You've competed in various majors. Which one has stayed with you the most?

The 2009 Open Championship in Turnberry where I played alongside Tom Watson and Sergio Garcia. Those were four incredible days. I loved it all! That course has always been one of my favourites in the world. I played an extraordinary game, finishing 13th and Tom Watson came within a hair’s breadth of victory. I was part of the standing ovation for Watson at the 18th hole. All these emotions will remain etched in my heart: much more than the final putt to end the tournament.

Not everyone knows that you challenged Seve Ballesteros to an approach competition when you were just 5 years old…

I was really young but I remember it very well: Seve is my idol, the player I’ve always looked up to for his tenacity, creativity and charisma. I also decided to always wear the same outfit in his honour: green trousers and a white polo-shirt, on the last day of the match.

Let’s move on to 2021. A new season and a new important partnership. What do you like most about Chervò?

I am really proud to have created a link with the brand. After several years spent with two foreign companies, it’s wonderful and gratifying to take the essence of what it means to be Italian onto the golf course with me. And personally I feel particularly close to Chervò: territory and the elegant style that has always distinguished the brand’s designs connect us. Elegance and technicality are exactly what Chervò offers and what I need. I hope that our shared values and mutual respect will take us to achieve great victories together.

How important was it to rely on new coaches? What are you working on the most?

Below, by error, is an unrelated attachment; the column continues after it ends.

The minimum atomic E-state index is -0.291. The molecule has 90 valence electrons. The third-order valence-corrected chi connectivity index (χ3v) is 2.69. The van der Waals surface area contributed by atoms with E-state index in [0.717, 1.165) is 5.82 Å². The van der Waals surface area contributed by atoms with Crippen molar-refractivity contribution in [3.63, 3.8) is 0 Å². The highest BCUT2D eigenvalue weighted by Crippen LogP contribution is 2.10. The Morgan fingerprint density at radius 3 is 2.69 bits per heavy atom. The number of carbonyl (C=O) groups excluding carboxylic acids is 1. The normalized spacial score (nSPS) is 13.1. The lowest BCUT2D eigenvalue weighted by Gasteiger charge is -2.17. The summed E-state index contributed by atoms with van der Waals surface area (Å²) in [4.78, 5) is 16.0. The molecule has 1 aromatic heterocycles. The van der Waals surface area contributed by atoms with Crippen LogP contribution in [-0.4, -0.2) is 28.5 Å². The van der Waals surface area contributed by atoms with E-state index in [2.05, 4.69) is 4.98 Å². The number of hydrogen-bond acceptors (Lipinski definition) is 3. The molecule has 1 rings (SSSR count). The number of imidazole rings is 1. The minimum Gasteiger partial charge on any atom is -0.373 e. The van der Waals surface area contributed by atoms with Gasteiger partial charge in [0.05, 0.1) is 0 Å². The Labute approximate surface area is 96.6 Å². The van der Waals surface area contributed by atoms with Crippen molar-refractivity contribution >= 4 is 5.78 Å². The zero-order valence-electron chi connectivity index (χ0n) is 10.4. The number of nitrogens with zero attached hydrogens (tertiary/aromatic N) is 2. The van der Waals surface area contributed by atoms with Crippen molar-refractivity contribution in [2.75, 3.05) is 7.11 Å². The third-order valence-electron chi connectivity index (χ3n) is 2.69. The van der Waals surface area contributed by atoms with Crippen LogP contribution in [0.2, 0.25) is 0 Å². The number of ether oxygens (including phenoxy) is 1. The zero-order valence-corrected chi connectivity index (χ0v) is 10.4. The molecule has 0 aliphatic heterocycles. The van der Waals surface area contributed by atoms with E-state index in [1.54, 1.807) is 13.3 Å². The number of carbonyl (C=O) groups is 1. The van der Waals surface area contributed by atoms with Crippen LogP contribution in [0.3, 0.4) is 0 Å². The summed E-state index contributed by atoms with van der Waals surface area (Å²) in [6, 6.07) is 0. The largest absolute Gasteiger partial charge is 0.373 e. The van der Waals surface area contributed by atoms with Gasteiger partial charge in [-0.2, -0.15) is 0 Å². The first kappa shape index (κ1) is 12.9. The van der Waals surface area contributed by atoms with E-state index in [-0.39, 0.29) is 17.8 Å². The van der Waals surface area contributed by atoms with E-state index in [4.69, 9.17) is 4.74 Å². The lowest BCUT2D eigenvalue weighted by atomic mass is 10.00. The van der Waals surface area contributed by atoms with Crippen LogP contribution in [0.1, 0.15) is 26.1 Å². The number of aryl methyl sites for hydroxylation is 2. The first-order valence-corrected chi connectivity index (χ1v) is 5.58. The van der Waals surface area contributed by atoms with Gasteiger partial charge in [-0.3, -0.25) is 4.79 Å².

Generating change is always important. I don’t disown anything from the past, quite the contrary, but I needed something different. I always like to challenge myself and work consistently, both technically and mentally. I’ve entrusted my training to my new coach, James Rydiard, with whom I’m making changes to my movements and some parts of my swing. However, I think that the thing that is helping me the most is working with my mental coach Alessandra Averna. I’ve gotten my head in order. Now I give importance to the things that really matter and I’ve gotten rid of the infrastructure that did not allow me to blossom and left me weighed down by the wrong ideals and concepts.

They’re called the European minor circuits, but both the Alps and the Challenge have little to envy the European Tour. Did you expect this?

Yes, I expected it and it is amazing because it really breathes new life into the whole golf movement. The level is very high. If a player wins on the Challenge Tour, the next week they could compete for the title on the top European circuit. During the Challenge, you are in the game right up to the last putt. No one gives up and every single shot is crucial. I’m smiling as I say this because it’s really a joy to compete with these guys.

What are your upcoming goals for the short and long term?

I want to continue at this pace, with a little more flash, and give all I’ve got in the season finale. I’m always extremely focused on continuing to improve. I came back down to earth hard, which is why I have to take off again calmly, without rushing, but with the desire to get back to high altitude. In other words, I need to fasten my seat belt and hit the green.

Today Matteo is... complete the sentence.

A guy who is happy with the path he is on. And obviously in hindsight I am also happy to have overcome - as well as to have experienced - more negative, stagnant years, because they have made me a more aware and mature person. When things go well, you don’t pay too much attention. But when obstacles start to arise, that’s when you start to gain some self awareness. These last few years have provided me with balance and determination and I will be able to enjoy all the little and great satisfactions that life will bring me all the more. In any case, the work is still ongoing and there is still a lot of road to travel, but I’m certain that the best is yet to come.